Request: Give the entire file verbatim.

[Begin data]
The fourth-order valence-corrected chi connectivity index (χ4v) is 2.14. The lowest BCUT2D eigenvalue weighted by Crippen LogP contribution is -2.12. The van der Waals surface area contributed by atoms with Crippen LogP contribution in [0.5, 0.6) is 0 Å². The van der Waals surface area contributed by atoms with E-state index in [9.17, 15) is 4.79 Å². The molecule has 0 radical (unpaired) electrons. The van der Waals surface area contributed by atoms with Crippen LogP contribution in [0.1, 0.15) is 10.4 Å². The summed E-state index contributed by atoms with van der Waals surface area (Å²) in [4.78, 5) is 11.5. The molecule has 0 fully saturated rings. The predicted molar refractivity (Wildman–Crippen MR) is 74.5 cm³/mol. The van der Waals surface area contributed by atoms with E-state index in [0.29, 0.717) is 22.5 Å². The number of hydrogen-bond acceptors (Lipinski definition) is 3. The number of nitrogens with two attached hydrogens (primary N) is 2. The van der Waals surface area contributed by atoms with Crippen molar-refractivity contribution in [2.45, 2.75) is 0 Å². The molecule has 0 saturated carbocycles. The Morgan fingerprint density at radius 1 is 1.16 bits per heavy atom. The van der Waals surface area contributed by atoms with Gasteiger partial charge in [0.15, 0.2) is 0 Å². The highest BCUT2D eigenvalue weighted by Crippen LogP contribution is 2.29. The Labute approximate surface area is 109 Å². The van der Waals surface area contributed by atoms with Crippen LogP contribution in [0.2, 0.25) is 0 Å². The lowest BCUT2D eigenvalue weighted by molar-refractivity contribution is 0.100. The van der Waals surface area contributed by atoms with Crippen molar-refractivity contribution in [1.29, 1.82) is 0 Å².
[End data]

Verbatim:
The fourth-order valence-corrected chi connectivity index (χ4v) is 2.14. The lowest BCUT2D eigenvalue weighted by Crippen LogP contribution is -2.12. The van der Waals surface area contributed by atoms with Crippen LogP contribution in [0.5, 0.6) is 0 Å². The van der Waals surface area contributed by atoms with E-state index in [9.17, 15) is 4.79 Å². The molecule has 0 radical (unpaired) electrons. The van der Waals surface area contributed by atoms with Crippen LogP contribution in [0.1, 0.15) is 10.4 Å². The summed E-state index contributed by atoms with van der Waals surface area (Å²) in [4.78, 5) is 11.5. The molecule has 0 fully saturated rings. The predicted molar refractivity (Wildman–Crippen MR) is 74.5 cm³/mol. The van der Waals surface area contributed by atoms with E-state index in [0.29, 0.717) is 22.5 Å². The number of hydrogen-bond acceptors (Lipinski definition) is 3. The number of nitrogens with two attached hydrogens (primary N) is 2. The van der Waals surface area contributed by atoms with Crippen molar-refractivity contribution in [2.45, 2.75) is 0 Å². The molecule has 0 saturated carbocycles. The Morgan fingerprint density at radius 1 is 1.16 bits per heavy atom. The van der Waals surface area contributed by atoms with Gasteiger partial charge in [0.15, 0.2) is 0 Å². The highest BCUT2D eigenvalue weighted by Crippen LogP contribution is 2.29. The Labute approximate surface area is 109 Å². The van der Waals surface area contributed by atoms with Crippen LogP contribution in [0.2, 0.25) is 0 Å². The lowest BCUT2D eigenvalue weighted by molar-refractivity contribution is 0.100. The van der Waals surface area contributed by atoms with Crippen molar-refractivity contribution in [1.29, 1.82) is 0 Å².